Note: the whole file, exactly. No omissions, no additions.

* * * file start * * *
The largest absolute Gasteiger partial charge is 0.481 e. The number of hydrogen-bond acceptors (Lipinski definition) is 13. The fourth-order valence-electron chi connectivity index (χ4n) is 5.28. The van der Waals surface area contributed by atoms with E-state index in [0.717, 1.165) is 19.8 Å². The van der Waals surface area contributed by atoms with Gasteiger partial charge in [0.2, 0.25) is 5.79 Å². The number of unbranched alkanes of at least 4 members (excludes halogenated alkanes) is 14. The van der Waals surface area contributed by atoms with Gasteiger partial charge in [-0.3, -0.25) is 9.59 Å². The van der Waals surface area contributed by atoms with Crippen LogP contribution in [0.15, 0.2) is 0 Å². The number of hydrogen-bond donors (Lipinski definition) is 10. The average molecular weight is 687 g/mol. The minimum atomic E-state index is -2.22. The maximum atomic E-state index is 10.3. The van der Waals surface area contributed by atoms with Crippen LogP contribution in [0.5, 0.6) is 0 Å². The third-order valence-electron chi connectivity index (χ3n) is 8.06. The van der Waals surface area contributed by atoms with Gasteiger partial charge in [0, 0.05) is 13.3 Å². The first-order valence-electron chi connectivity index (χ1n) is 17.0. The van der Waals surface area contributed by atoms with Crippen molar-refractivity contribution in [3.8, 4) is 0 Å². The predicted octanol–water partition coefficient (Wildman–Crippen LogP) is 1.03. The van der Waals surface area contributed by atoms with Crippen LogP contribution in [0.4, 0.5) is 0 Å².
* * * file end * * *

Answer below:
The largest absolute Gasteiger partial charge is 0.481 e. The number of hydrogen-bond acceptors (Lipinski definition) is 13. The fourth-order valence-electron chi connectivity index (χ4n) is 5.28. The van der Waals surface area contributed by atoms with E-state index in [0.717, 1.165) is 19.8 Å². The van der Waals surface area contributed by atoms with Gasteiger partial charge in [0.2, 0.25) is 5.79 Å². The number of unbranched alkanes of at least 4 members (excludes halogenated alkanes) is 14. The van der Waals surface area contributed by atoms with Gasteiger partial charge in [-0.3, -0.25) is 9.59 Å². The van der Waals surface area contributed by atoms with Crippen LogP contribution in [0.15, 0.2) is 0 Å². The number of hydrogen-bond donors (Lipinski definition) is 10. The average molecular weight is 687 g/mol. The minimum atomic E-state index is -2.22. The maximum atomic E-state index is 10.3. The van der Waals surface area contributed by atoms with Crippen LogP contribution in [0.5, 0.6) is 0 Å². The third-order valence-electron chi connectivity index (χ3n) is 8.06. The van der Waals surface area contributed by atoms with Gasteiger partial charge in [0, 0.05) is 13.3 Å². The first-order valence-electron chi connectivity index (χ1n) is 17.0. The van der Waals surface area contributed by atoms with Crippen molar-refractivity contribution in [3.8, 4) is 0 Å². The predicted octanol–water partition coefficient (Wildman–Crippen LogP) is 1.03. The van der Waals surface area contributed by atoms with Crippen LogP contribution in [0.4, 0.5) is 0 Å².